Portugal’s literary genius || Part 1
Considered to be Portugal’s greatest 19th century novelist, Eça de Queirós spent 15 years in England where he created some of his greatest works whilst living as Portuguese Consul in Newcastle-upon-Tyne. Today his address in the city centre is marked by a plaque attesting to his stay there being one of the most prolific periods of his life. The London Observer newspaper was to rank Eça de Queirós alongside Dickens, Balzac and Tolstoy and today his novels are read in 20 different languages.
During his time in Newcastle, he wrote the novel for which he is best remembered, O Crime do Padre Amaro (1875; The Sin of Father Amaro). The story highlights what he believed to be the double standards of the Catholic Church, the abuse of power and the destructive effects of celibacy. Set in a provincial Portuguese town where the clergy are lascivious liars, he intended that it should shock his readers and bring about social change by exposing the hypocrisy of polite society.
From his earliest years, Queirós was never fearful of being outspoken. The illegitimate son of a prominent magistrate, he was born in Póvoa de Varzim in Northern Portugal. Brought up by his paternal grandparents, his father kept a watchful eye on the young man encouraging him to qualify as a lawyer.
After achieving a law degree from Coimbra University, he branched out in his own preferred direction, firstly as a writer of prose-poetry published in popular magazines and later as a journalist.
In an early assignment, aged just 24, he travelled to Egypt and reported on the opening of the Suez Canal where the port of Alexandria came under his critical gaze. He described with disgust the recently arrived Europeans and their desire for music halls, gambling dens, seedy brothels and cafes. He highlighted their shallow thinking and disdain for the Arabs, “a noble race, to which civilization owes so much”. He considered that the influence brought by the invading Europeans was a matter of serious regret, fearing that Arab values might disappear like “the white ibis from the River Nile”.
Recognising the Suez Canal as an element of Britain’s great dream, -that is “absolute possession of the route to her empire in the East” – he lists Gibraltar as Britain’s invincible rock and the islands of Malta and Cyprus as her colossal war depots.
Five years later in 1874, when he found himself living in Newcastle, he complained: “I detest England, but this does not stop me from declaring that, as a thinking nation, she is probably the foremost.”
By now he was employed by the Portuguese consular service, a job that gave him time for his personal writing. He and his wife and young family had just spent two years in Havana, Cuba, encouraging trade and friendship between the two countries. The job was low-key but when he was posted to the north-east of England, he found himself caught up in a period of social change.
The demands of factory workers were causing governments concern. Strikes that began in the textile mills of Lancashire began to spread to Western Europe. Queirós reported back to the government in Lisbon dispatching facts and figures about developments in the coalfields of Northumberland and Durham. The miners there had secured for themselves a weekly coal allowance, free housing and far better wages than similar workers in South Wales.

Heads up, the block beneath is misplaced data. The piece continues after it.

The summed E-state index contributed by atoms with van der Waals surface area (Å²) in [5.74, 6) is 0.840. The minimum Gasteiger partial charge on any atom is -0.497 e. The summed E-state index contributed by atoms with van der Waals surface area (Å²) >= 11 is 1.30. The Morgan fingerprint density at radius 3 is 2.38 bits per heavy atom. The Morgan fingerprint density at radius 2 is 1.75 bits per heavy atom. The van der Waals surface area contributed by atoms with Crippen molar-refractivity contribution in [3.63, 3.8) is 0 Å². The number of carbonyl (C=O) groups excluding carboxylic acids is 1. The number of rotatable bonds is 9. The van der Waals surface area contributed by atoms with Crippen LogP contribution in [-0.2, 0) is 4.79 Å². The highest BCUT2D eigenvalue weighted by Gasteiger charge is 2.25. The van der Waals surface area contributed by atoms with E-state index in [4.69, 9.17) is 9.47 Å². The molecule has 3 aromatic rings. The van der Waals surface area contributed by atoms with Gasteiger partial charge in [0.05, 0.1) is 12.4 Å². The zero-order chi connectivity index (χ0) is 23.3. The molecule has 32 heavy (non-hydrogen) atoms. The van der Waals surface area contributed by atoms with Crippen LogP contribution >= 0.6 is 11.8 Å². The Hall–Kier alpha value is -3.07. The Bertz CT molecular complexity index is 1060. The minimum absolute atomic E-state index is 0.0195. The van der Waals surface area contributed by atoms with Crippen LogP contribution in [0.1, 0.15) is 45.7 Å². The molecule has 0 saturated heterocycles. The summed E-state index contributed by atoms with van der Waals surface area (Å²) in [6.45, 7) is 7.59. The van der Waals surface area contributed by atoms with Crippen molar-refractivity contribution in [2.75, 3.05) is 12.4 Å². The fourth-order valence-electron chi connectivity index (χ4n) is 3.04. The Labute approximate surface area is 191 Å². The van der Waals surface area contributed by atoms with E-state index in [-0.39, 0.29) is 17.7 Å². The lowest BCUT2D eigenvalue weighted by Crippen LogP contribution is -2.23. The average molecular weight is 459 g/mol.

He was excited to find himself at the centre of radical transformations brought about by the trade union movement. In Durham, the Miners Gala was already well established and Queirós was able to listen to the vast numbers of notable socialist and communist speakers attracted to the annual rally.
Taking advantage of the North Eastern Railway service that operated efficiently throughout the region, Queirós travelled widely. Carefully observing the differences between the lifestyles of the poor and well-to-do, he recognised patterns that reminded him of Portugal.
Alongside his consular duties, he continued to write novels – O Primo Basílio (1876; Cousin Bazilio) – and he supplemented his small diplomatic income by writing a regular column published in Gazeta de Notícias, a Brazilian periodical. In this, he frequently expressed his negative views about European factory owners and the privileged upper classes. Entitled Letters from England, the English aristocracy – the so-called “cream” – was frequently subjected to his scrutiny both at home and abroad.
The domestic scene of the nouveau riche was also put under his magnifying glass. He ridiculed their inability to appreciate a visit to the Continent: “The Englishman spends most of his pleasure trip cursing (to himself, for neither the Bible nor his respectability allows him to curse aloud). He does not understand foreign languages; he finds the food strange; everything which is foreign – customs, clothes, ways of thinking – everything shocks him; he suspects that he is being robbed; he has the vague belief that the bed-linen in the hotel is never clean and if he loses a cane, or the train is not on time, he will compose a letter (of complaint) to the Times.”
To showcase the hypocrisy of these people, he concluded: “Their labour as tourists is compensated when they return to England and can tell their friends how they were here and there and they climbed Mont Blanc, and dined at a hotel in Rome!”
Transferring from Newcastle to Bristol, he did not grow to like England any better, although he did confess it acted as a constant source of stimulation. More of this will be revealed in a future article.
By Carolyn Kain
Photos by: PETER KAIN